Any type of attic insulation can be installed over any other type: fiberglass over cellulose, cellulose over fiberglass -- it makes no difference. The fiberglass must be unfaced, however, or encased in perforated poly bags. Otherwise, condensation could develop on the facing. Cellulose Vs Fiberglass which blown in insulation material is best: If you compare both the material type with regards to their R-value per inch then fiberglass has approx. Cellulose properly insulates the attic because it forms a dense continuous mat and keeps the air moving within the insulation. You can mix and match the various kinds of insulation. For example, if you have cellulose insulation, and more insulation is needed, you can add any type you wish. It is also acceptable to use batts over loose-fill material and loose-fill material over batts. Cost: First off, both cellulose and fiberglass are inexpensive. Among the wide range of available insulation materials — including XPS foam board, EPS, polyisocyanurate, rock wool, and spray foam — cellulose and fiberglass are, inch for inch and square foot for square foot, the least expensive.
Loose-Fill Insulation Cellulose is the most effective material and has an R-value of 2. 2 to 3. 8 per inch, but if exposed to moisture it can get moldy.
Cellulose insulation is safe. It is made of paper, but the chemical treatment provides it with permanent fire resistance. There's been static generated by the fiberglass industry warning that cellulose could burn. But independent testing confirms it's safe and cellulose is approved by all building codes.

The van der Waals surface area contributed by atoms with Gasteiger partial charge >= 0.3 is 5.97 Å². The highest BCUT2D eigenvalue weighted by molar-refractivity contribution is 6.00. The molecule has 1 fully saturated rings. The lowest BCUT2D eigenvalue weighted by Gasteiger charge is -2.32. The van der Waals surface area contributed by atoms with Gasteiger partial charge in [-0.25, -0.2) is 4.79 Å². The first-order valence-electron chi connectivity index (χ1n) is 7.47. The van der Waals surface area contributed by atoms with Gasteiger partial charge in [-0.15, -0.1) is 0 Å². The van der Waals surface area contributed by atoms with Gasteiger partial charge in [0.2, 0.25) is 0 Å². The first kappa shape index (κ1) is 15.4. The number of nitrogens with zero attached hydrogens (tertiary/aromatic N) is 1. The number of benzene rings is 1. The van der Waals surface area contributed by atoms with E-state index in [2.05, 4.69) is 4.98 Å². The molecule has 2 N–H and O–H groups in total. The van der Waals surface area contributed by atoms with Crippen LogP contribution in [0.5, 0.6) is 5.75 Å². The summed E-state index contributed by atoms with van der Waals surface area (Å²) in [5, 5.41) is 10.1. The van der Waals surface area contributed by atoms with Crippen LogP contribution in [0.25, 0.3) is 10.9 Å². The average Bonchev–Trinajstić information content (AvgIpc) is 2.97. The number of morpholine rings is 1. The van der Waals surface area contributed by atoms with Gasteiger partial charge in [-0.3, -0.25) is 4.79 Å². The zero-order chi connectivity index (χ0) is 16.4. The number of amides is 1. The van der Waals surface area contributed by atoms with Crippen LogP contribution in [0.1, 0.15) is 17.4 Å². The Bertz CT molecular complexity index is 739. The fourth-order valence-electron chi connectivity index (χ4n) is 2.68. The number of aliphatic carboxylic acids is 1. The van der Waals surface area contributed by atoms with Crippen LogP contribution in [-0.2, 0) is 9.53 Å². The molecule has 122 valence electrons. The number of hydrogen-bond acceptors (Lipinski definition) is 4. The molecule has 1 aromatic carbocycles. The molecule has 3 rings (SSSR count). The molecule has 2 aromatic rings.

The insulation settles: As a loose-fill product, cellulose relies on its natural fluffiness to fill the space while leaving insulating air pockets between the fibers. Mold growth sets in: Thanks to its chemical treatment, mold doesn't grow on cellulose insulation.
The best insulation options for an attic are open cell spray foam, fiberglass, and cellulose. Cellulose is the oldest insulation material used for not only the attic, but other areas of the home as well. Fiberglass is another traditional insulation material that consists of extremely fine glass fibers.
Before you blow insulation into the wall cavity, it is filled with air, and the air creates a resonant space that actually amplifies incident sound. Loosely-packed cellulose has good sound absorption properties, and because it isn't a skin or eye irritant, it's safer to install than fiberglass.
Without proper ventilation, a home can build up too much moisture, especially in the attic (warm air rises), which can cause mold problems and, overall, lower indoor air quality. This is not to say that if you have mold in your home, too much insulation is the culprit.
Fiberglass batts, however, are less expensive, costing on average $0. 30 to $0. 40 a square foot for 6 inches of insulation. Installation costs for blown-in insulation costs around $2 a square foot, where installation costs for batts is around $1 a square foot.
For loose-fill cellulose, this translates to a total depth ranging from 8 inches up to 16 inches. Fortunately, attic insulation can be upgraded simply by adding more to achieve the recommended total depth in inches, without removing existing insulation.
Batts, or rolls, are large blankets of insulation that are made from either fiberglass or cotton. Blown insulation is accomplished by blowing out chunks of either fiberglass or cellulose from the hose of a blowing machine. The main benefit of blown insulation is that it is a much more consistent type of insulation.
The recommended level for most attics is to insulate to R-38 or about 10 to 14 inches, depending on insulation type.
If this sounds like what you have, it is likely cellulose insulation, which contains a higher amount of recycled paper, without minerals. This means cellulose insulation does not contain asbestos and is a safe insulation, blown into the cavities.